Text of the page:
- Bubs Australia will provide at least 1.25 million cans of several varieties of its infant formula from Melbourne, Australia, which will make at least 27.5 million 8-ounce bottles.
- Kendal Nutricare will provide at least 58 million bottle-equivalents of its routine infant formula from the UK.
- Nestle will provide approximately 33 million bottle-equivalents of Gerber Good Start Gentle formula from Mexico.
- Nutricia (Danone) will provide 5 million bottle-equivalents of its Neocate Infant DHA/ARA specialty formula from the UK.
- Facilitating WIC Waivers for Families in Need: Earlier this month, the President called on WIC state agencies that were not yet taking full advantage of the of flexibilities available in WIC to act immediately to adopt any waivers that could help those they serve. Since then, all 50 states have acted, allowing greater flexibility for WIC families to get the formula they need. Additionally, thanks to Congress' quick action, USDA will also have added flexibility to waive rules and allow WIC participants to purchase multiple brands of formula during supply chain disruptions or other crises. This new legislation will also require formula companies to demonstrate they have a plan in place to respond to an infant formula recall, including how they would prevent shortages.
- Getting the Abbott Facility Reopened Safely: This past February, the largest infant formula manufacturer in the country—Abbott Nutrition—initiated a voluntary recall of several lines of powdered formula. This came after concerns about bacterial contamination at Abbott's Sturgis, Michigan, facility after four infants fell ill and two died. The Sturgis plant closed as a result of the contamination. Since then FDA has entered into a consent decree with Abbott to ensure its facility can reopen safely. FDA is working with Abbott to ensure that the product manufactured at the Sturgis plant is safe for families.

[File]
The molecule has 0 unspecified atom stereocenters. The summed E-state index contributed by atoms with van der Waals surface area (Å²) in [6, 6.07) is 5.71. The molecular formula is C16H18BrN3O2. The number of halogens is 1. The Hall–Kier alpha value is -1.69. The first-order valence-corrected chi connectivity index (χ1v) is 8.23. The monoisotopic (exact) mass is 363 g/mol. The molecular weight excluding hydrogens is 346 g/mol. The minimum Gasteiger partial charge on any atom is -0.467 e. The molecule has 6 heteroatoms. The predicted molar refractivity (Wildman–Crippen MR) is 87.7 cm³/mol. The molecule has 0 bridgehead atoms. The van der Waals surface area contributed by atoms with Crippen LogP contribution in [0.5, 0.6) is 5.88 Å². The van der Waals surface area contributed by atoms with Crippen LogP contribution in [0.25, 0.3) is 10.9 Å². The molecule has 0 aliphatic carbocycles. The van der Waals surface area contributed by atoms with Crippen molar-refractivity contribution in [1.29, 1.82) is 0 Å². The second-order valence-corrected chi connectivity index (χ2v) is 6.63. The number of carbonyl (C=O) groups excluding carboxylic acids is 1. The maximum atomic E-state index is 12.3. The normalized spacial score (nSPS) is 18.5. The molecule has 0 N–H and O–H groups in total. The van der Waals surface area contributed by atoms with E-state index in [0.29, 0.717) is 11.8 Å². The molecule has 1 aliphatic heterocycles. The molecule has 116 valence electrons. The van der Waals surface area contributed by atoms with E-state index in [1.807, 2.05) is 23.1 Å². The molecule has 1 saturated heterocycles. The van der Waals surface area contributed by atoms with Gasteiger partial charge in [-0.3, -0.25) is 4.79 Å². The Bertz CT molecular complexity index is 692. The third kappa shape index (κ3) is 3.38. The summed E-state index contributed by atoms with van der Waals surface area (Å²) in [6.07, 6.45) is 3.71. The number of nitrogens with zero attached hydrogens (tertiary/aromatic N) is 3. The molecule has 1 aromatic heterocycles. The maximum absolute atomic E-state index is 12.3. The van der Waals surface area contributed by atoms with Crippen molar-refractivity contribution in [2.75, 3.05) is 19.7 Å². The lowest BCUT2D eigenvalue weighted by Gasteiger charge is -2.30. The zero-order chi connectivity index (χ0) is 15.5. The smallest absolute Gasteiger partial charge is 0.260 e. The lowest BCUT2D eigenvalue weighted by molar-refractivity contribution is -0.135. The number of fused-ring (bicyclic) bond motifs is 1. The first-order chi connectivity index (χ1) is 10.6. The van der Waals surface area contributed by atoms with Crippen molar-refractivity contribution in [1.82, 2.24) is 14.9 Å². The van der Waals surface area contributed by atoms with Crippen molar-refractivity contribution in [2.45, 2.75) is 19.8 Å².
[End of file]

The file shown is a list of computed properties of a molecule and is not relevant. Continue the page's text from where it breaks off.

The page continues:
- Cracking Down on Price Gouging:The DOJ is engaging with state attorneys general to encourage them to use their powers to monitor and address price gouging in the infant formula market, and urging them to devote more resources to monitoring predatory behavior in the market for infant formula, which states like New Jersey have recently announced. In addition, following President Biden's call for the Federal Trade Commission (FTC) to use all its available tools to monitor and investigate reports of illegal and predatory conduct, the FTC launched an inquiry into the ongoing shortage for infant formula including examining deceptive, fraudulent, or otherwise unfair business practices that take advantage of families.
Kamala Harris, FACT SHEET: The Biden-Harris Administration's Progress Addressing the Infant Formula Shortage Online by Gerhard Peters and John T. Woolley, The American Presidency Project https://www.presidency.ucsb.edu/node/356513